Review – Tuesday

Review – Tuesday

Tuesday (2023)
R ‧ Fantasy/Drama ‧ 1h 51m
Written and Directed by: Daina O. Pusić


  • Julia Louis-Dreyfus as Zora
  • Lola Petticrew as Tuesday
  • Leah Harvey as the Nurse
  • Arinzé Kene as the voice of Death


(In their own words) Zora lives with her terminally ill daughter Tuesday. One day, Death in the form of a size-altering macaw arrives and sends Zora and Tuesday on an emotional journey about life, love, and death.


  • Performances: Julia Louis-Dreyfus shines as Zora, delivering a touching and authentic performance that showcases her range beyond comedy. Lola Petticrew’s portrayal of Tuesday is equally compelling, adding depth and vulnerability to the film.
  • Originality: The concept of Death as a shape-shifting macaw is both unique and engaging. This imaginative take provides a fresh perspective on a well-trodden theme, making the film stand out.
  • Emotional Depth: The film expertly balances humor and tragedy, creating a heartfelt and thought-provoking narrative. The dynamic between Zora, Tuesday, and Death is poignant and engaging.


  • Surreal Elements: Death’s surreal aspect as a talking, size-changing macaw might be too unconventional for some viewers, challenging their suspension of disbelief.
  • Quirky Nature: The film’s quirky nature, including the bird’s rap scene, might only resonate with some and can appear jarring in an otherwise serious narrative.


“Tuesday” thrives on its strong performances and imaginative storytelling. Daina O. Pusić’s direction in her feature debut is confident and nuanced, showcasing her ability to blend the fantastical with the deeply personal. The film’s artistic merit is underscored by its inclusion in the 50th Telluride Festival, a testament to its quality and appeal. The collaboration between A24, the BFI, and BBC Film brings a level of prestige and expectation that “Tuesday” largely meets. 

The film’s originality is perhaps its most striking feature. The decision to make Death a talking, size-changing macaw is bold and imaginative, adding a layer of whimsy to an otherwise heavy subject. This surreal element might be too far-fetched for some viewers, but it works within the film’s fantastical framework. With its peculiar presence, the macaw provides a fresh perspective on the concept of death, transforming it from a feared entity into a companion on this emotional journey.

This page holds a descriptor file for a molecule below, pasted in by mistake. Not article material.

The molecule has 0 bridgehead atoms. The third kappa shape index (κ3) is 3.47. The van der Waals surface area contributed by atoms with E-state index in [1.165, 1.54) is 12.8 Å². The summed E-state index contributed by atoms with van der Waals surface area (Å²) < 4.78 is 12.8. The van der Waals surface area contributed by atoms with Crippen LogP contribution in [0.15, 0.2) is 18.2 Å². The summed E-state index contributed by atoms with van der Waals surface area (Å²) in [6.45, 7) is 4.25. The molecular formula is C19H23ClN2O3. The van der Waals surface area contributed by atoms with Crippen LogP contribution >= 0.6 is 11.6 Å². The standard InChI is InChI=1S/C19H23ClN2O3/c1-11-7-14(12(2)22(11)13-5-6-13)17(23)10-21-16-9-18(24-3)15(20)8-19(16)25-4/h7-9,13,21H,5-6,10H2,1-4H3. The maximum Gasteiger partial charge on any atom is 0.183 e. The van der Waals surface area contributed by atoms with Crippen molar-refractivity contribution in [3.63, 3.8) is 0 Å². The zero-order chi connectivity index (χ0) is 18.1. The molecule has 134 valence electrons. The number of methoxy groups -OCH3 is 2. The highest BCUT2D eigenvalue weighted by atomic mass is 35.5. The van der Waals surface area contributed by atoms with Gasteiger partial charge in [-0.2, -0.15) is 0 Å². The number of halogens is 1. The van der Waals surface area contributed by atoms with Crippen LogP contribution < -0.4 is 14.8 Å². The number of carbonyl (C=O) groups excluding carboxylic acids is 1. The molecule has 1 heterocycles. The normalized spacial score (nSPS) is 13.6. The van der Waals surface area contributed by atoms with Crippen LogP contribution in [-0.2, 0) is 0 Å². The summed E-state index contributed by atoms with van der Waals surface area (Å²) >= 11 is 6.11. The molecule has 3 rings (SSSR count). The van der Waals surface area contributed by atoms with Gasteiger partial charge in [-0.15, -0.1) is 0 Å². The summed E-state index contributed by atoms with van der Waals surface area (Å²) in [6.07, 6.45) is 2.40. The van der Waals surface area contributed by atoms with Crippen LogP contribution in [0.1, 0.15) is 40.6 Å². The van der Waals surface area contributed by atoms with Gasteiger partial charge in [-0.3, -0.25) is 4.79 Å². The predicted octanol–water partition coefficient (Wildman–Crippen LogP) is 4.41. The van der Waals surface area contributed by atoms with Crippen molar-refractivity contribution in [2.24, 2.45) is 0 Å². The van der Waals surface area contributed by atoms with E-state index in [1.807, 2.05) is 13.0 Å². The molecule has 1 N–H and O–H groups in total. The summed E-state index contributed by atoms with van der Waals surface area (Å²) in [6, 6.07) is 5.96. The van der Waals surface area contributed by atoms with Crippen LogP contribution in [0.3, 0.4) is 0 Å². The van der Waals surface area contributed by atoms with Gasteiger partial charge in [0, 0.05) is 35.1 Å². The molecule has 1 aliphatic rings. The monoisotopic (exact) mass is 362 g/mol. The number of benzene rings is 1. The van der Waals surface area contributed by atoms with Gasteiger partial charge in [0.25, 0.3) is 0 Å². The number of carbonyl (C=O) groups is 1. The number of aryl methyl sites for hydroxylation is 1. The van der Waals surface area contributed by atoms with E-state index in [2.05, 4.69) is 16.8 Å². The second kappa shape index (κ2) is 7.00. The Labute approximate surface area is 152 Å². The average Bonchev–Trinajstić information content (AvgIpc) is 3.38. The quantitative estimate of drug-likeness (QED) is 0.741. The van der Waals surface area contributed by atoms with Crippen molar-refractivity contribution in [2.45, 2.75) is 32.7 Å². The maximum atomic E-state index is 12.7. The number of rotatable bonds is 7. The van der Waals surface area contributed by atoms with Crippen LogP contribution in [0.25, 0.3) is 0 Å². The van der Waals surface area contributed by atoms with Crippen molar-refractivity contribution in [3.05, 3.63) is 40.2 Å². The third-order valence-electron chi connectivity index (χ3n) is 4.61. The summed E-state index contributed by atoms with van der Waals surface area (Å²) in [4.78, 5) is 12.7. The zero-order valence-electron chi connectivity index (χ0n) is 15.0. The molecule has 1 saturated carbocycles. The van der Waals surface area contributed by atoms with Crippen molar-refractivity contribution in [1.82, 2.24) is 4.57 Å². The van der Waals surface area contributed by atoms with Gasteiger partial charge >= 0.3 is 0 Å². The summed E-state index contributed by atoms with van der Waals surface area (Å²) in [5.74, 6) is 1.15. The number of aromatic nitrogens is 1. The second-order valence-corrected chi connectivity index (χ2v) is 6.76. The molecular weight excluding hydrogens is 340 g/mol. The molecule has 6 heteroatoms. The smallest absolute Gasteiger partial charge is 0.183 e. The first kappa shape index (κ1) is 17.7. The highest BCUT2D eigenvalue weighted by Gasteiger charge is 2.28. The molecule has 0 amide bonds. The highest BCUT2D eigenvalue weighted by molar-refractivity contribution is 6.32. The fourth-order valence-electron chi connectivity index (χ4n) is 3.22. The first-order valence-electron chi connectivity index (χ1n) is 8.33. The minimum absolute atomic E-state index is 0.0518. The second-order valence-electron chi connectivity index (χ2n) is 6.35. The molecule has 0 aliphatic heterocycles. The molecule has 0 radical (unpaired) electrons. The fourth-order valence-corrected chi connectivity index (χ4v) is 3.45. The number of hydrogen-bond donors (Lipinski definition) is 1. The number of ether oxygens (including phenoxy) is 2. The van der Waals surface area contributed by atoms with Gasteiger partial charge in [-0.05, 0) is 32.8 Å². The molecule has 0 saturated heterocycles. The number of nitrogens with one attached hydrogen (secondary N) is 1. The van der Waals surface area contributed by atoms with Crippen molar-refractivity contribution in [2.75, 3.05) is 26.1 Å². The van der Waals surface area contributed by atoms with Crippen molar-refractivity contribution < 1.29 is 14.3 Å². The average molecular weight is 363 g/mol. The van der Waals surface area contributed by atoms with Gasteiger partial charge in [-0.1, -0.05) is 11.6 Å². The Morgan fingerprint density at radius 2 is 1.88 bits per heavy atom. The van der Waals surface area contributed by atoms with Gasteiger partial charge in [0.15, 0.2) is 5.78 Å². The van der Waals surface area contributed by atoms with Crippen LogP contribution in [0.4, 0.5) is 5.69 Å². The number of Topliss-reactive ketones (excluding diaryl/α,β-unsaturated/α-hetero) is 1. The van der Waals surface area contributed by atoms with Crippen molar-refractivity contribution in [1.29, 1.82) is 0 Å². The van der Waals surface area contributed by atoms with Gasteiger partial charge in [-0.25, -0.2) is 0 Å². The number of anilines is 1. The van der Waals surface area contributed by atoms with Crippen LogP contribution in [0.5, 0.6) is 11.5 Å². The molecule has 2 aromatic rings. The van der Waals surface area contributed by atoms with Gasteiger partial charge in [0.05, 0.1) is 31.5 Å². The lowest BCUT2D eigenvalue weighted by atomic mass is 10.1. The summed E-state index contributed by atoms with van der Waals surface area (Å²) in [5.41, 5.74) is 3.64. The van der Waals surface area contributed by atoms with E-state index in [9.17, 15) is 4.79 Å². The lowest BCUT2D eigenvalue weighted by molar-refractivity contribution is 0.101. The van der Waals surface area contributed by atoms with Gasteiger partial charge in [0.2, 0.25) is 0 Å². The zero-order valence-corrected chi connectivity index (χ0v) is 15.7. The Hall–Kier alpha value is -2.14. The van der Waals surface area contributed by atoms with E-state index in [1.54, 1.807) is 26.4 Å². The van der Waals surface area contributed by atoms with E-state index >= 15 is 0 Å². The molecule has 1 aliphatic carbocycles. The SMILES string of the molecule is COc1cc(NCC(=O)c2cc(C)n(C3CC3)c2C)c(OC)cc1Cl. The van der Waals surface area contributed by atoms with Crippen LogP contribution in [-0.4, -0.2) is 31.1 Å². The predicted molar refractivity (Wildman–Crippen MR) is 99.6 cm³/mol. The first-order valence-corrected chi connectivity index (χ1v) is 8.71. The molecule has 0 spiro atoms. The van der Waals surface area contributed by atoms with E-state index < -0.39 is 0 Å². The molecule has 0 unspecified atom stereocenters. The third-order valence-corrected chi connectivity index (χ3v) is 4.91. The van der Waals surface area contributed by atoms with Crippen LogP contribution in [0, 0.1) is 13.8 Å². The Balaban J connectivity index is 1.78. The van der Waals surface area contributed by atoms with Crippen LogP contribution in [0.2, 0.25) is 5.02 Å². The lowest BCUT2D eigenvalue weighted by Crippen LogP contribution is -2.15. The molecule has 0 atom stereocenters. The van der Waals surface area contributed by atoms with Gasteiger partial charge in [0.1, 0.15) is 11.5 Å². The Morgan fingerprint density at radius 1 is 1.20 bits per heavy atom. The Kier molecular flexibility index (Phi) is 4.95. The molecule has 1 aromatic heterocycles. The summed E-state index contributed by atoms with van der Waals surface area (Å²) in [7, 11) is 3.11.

One of the standout aspects of “Tuesday” is its ability to balance humor and tragedy. The film’s dialogue is sharp and meaningful, often providing moments of levity amidst the heavier themes. This balance is crucial in making the narrative accessible and engaging. The macaw’s quirky antics, including a surprising rap scene, might seem out of place in a serious drama, but they lighten the mood and make the film’s themes more approachable.


“Tuesday” offers a profound lesson on confronting death and cherishing life. It suggests that how we face the end is as significant as how we live our lives. The film forces viewers to reflect on their relationships and the inevitable nature of death.


Yes, “Tuesday” is rewatchable for its emotional depth and unique narrative. The performances and imaginative elements make it a film that can be appreciated multiple times.


“Tuesday” is a unique and emotionally rich film that masterfully blends fantasy and drama to explore the profound themes of life, death, and the bond between a mother and daughter. Julia Louis-Dreyfus delivers a standout performance as Zora, demonstrates her range and depth as an actress, while Lola Petticrew’s portrayal of Tuesday is equally compelling and heartfelt. The imaginative concept of Death as a shape-shifting macaw adds a whimsical yet profound layer to the narrative, setting the film apart from typical dramas dealing with terminal illness. Despite some surreal elements that may challenge the suspension of disbelief for some viewers, “Tuesday” creates a poignant and thought-provoking experience. With its balance of humor and tragedy, this film encourages viewers to reflect on the inevitability of death and the importance of cherishing every moment with loved ones. It is a journey worth experiencing, offering new insights with each viewing and solidifying its place as a memorable and impactful piece of cinema.


My 3L system gives me the choice to Love It, Like It, or Lose It.

In my 3L system, which gives me the choice to Love It, Like It, or Lose It, I give “Tuesday” a strong “Like It.” While it may not reach the heights of an all-time classic, it is a deeply moving and original film that deserves to be seen. Its unique narrative, stellar performances, and emotional resonance make it a memorable experience that lingers long after the credits roll. “Tuesday” is a journey worth taking, offering viewers a fresh perspective on life and death, wrapped in a quirky and heartfelt package.





This post was written by
When he’s not reviewing films or interviewing people for the Black & A Half podcast, Silas Lindenstein can be found in the greater metro Seattle, WA working as a real estate agent helping people buy and sell homes, or performing stand up comedy to fellow nerds. He has a wife and three children and desperately wants to learn to make the perfect homemade pizza.

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